Generally it is said big 15 & 18 inch woofers of the high moving mass kind are the speakers that require a strong damping factor.  I would think that your fostex FE206 would sound great with any amp so far as DF is concerned.  
The Zen SE84CS even sounded great handling a 15" driver at the recent Decfest when that 15 was mounted in the Imperial horn cabinet.  Apparently horn loading helped control the driver movement.   [/quote]


I'd say Chris is pretty close, here. Much better thinking than me, but you've got to hear an amp to know!

Many MANY years ago, I tried out a Crown amp that had an amazing damping factor (a highly touted spec; maybe it was 800+, or something) and as expensive as it was, it was a total sonic washout. It was kind of pushed at me by a friend who was a well known recording studio engineer tech, etc of the 70's here in SF. It was one of the worst sounding pieces of gear I'd experienced. Gave it back gracefully, but IMMEDIATELY.

At the time, I compared it to a McIntosh mc-225, and there was no contest whatever, specs notwithstanding.

Caveat emptor.

Karl
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Brian
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Re: Damping factor of SE84CS
Reply #12 - 01/14/06 at 03:29:35
 
Hi Karl,  That assesment sure agrees with what Obi-Vaughn used to tell me about damping factor.  A little is good but more is not necesarily better.  An increase in DF improves control of the bass, but can strangle the life out of the music.
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teepeeworks
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Re: Damping factor of SE84CS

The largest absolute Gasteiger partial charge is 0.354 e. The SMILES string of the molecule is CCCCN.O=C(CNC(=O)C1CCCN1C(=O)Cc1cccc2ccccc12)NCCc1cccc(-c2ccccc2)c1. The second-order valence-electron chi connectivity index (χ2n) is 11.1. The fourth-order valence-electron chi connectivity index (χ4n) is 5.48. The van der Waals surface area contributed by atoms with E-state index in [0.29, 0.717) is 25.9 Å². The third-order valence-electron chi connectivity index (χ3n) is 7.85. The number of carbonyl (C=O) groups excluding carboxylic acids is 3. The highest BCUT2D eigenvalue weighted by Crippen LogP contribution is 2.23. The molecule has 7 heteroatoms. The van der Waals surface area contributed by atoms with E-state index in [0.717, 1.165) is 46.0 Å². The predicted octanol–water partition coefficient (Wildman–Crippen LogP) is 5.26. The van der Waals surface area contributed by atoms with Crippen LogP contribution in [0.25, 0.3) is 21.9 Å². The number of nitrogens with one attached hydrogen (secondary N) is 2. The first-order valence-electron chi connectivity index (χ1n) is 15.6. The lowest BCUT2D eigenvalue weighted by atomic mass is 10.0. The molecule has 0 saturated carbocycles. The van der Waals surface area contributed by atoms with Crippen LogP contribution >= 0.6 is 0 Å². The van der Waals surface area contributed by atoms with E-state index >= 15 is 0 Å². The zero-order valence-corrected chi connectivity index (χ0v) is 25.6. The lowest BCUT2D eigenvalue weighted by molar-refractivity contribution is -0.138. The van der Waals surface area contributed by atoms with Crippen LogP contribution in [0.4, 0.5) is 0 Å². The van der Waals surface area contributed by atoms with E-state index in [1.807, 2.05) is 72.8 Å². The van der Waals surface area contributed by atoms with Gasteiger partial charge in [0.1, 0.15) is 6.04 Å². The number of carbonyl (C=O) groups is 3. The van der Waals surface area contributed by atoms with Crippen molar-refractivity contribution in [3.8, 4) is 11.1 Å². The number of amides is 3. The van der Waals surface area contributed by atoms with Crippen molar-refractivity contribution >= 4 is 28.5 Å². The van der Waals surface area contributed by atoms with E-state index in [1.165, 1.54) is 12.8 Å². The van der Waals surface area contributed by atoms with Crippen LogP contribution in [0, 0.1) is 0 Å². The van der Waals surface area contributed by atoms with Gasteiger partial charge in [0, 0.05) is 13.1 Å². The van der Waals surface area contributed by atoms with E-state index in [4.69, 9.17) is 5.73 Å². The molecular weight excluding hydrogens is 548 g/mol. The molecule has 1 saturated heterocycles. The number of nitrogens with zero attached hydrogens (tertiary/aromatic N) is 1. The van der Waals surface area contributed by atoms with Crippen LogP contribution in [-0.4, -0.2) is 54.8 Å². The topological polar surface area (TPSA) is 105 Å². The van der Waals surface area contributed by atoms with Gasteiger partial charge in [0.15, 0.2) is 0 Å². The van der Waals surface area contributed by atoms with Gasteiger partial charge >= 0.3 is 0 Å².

Reply #13 - 01/18/06 at 04:19:41
 
I agree after reading many of Eddie's posts I have saved. He specifically mentions on 2 different occasions that basically a single, full-range driver mates best or takes advantage of a tube amps LOW damping factor. The way he worded it, I got the impression that when using full range drivers the lower the better. I should go through his posts and try and find exactly what he says. Needless, I am not concerned about the issue.

Take care,

Corey
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selmerdave
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Re: Damping factor of SE84CS
Reply #14 - 01/18/06 at 13:29:06
 
[quote author=Brian  link=1136306988/0#10 date=1137131340]Generally it is said big 15 & 18 inch woofers of the high moving mass kind are the speakers that require a strong damping factor. [/quote]

I'm guessing that this is also a function of the speaker motor.  For example, my Altecs are very highly damped due to a very large magnet, so I would think they require less damping factor from the amp than a smaller-magnet 15".  

Dave
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« Last Edit: 01/18/06 at 13:30:00 by selmerdave »